Former Air Force chief of arms named as Pentagon’s top arms buyer


Bill LaPlante, who left the Pentagon in 2015, has spent the past six years working on technologies the military needs. President Biden said on Tuesday that he would appoint the former Air Force weapons chief to become the Pentagon’s main arms buyer. Politics first reported his appointment.

Autonomy, machine learning and other software, to name a few, have been at the center of LaPlante’s post-Pentagon roles, overseeing key technology at Miter and Draper Labs, two research organizations. and nonprofit development that support the Defense Department.

If confirmed by the Senate, LaPlante would have the opportunity to institutionalize many of these efforts within the Pentagon. But it also faces a number of immediate challenges, including a supply chain crisis that has increased costs and delayed weapons projects.

“LaPlante is well known to the Senate Armed Services Committee and should have no problem with the confirmation process,” said Arnold Punaro, president of the National Defense Industrial Association, in an emailed statement.

Still, 22 other Biden picks for Pentagon jobs are currently on hold in the Senate, Capital Alpha Partners’ Byron Callan wrote in a note to investors. The White House has yet to identify candidates for 13 other Pentagon positions. And many of the acquisition positions in the office that LaPlante would oversee are filled by interim civil servants.

If confirmed, LaPlante would join two of his former Obama administration acquisition colleagues, current Secretary of the Air Force Frank Kendall and Heidi Shyu, the Under Secretary for Research and Engineering.

Callan, analyst at Capital Alpha Partners, said “tackling the culture / practices of DoD software acquisition” will be one of LaPlante’s main tasks. Other priorities should include “better use of the acquisition tools that Congress has provided to the DoD to accelerate program development and procurement, and to encourage new entrants, and … improve the practices and policies of maintaining the DoD, ”Callan wrote.

LaPlante would also be expected to help shape the Pentagon’s stance on defense industry consolidation and determine the fate of a popular pandemic policy of paying contractors more money up front. to create more liquidity within the supply chain, Callan wrote.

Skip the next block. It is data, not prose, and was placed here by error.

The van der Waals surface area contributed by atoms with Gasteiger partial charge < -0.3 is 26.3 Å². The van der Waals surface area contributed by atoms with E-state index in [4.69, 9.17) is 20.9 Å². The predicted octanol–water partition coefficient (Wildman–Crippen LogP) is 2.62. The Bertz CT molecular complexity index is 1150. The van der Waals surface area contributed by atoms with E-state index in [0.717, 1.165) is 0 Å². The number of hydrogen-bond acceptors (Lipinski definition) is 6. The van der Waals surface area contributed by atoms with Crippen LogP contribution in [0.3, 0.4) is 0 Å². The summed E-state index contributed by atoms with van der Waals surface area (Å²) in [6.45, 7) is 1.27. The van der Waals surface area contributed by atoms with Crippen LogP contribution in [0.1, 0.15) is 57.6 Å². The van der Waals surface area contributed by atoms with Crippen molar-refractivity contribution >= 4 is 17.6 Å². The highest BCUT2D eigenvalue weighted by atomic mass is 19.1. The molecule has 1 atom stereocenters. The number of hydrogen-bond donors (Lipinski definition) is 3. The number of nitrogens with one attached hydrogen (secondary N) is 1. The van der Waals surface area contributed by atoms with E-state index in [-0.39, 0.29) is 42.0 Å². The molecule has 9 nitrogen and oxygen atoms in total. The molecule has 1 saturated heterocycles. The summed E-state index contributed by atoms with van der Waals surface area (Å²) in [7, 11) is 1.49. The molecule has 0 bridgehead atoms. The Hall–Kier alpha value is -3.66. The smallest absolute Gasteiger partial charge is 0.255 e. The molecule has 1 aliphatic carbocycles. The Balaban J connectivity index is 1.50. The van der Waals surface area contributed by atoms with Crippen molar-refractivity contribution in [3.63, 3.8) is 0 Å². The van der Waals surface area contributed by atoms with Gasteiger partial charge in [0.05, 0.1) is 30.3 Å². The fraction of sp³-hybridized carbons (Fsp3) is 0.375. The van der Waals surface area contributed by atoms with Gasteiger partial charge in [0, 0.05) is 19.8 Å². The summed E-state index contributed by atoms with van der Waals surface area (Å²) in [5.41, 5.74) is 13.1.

“He has a great deal of experience and understanding of the industry, which also has a great and deep respect for him,” said Hawk Carlisle, President and CEO of the National Defense Industrial Association. LaPlante sits on the NDIA Board of Directors.

In October 2020, LaPlante credited a handful of acquisition policy changes, including “the mid-level rapid prototyping and acquisition pathways; rapid capacity offices in the army, air force and space force; expansion of other transaction powers; quick experiences; and pitch days where small businesses come up with ideas and the DOD writes a check on the spot ”- with accelerated innovation.

“These are necessary tools that provide buyers with flexibility and alternative approaches, while freeing innovators from the unique application of the sometimes Byzantine DoD processes,” LaPlante wrote in a Defense 1 Commentary co-authored with Jamie Morin, executive of the nonprofit Aerospace Corporation and former Pentagon official in the Obama administration.

While the Air Force’s primary weapons buyer, LaPlante oversaw a team that selected Northrop Grumman to build a new stealth bomber, something the military hadn’t done in over three decades.

After leaving the Pentagon in late 2015, LaPlante went to work for MITER Corp., where he oversaw more than 4,000 scientists and engineers supporting the Department of Defense. There, LaPlante focused on getting the nonprofit organization’s federally funded research and development centers to respond more quickly to the emerging needs of the Pentagon and the intelligence community. He has overseen efforts involving new nuclear command and control systems, automation, artificial intelligence, cybersecurity, protecting satellites in space, and accelerating the security clearance process.

LaPlante is also a member of the board of directors of Lift, a Detroit-based public-private partnership between the Department of Defense, industry and academia, working on the development and deployment of advanced manufacturing technologies. He was also a member of the Defense Science Board, where he co-chaired the gaming, exercise, modeling and simulation working group.

In July, LaPlante was part of a group that met with Assistant Secretary of Defense Kathleen Hicks at Draper Labs headquarters in Cambridge, Massachusetts. LaPlante touted the nonprofit’s work to secure microchips used in military weapons and other research and development initiatives.

“I truly believe this is part of serving our nation that gives us an edge in the world,” said Senator Elizabeth Warren, D-Mass., A member of the Senate Armed Services Committee who attended that July meeting. . “I believe in what we’re doing here.


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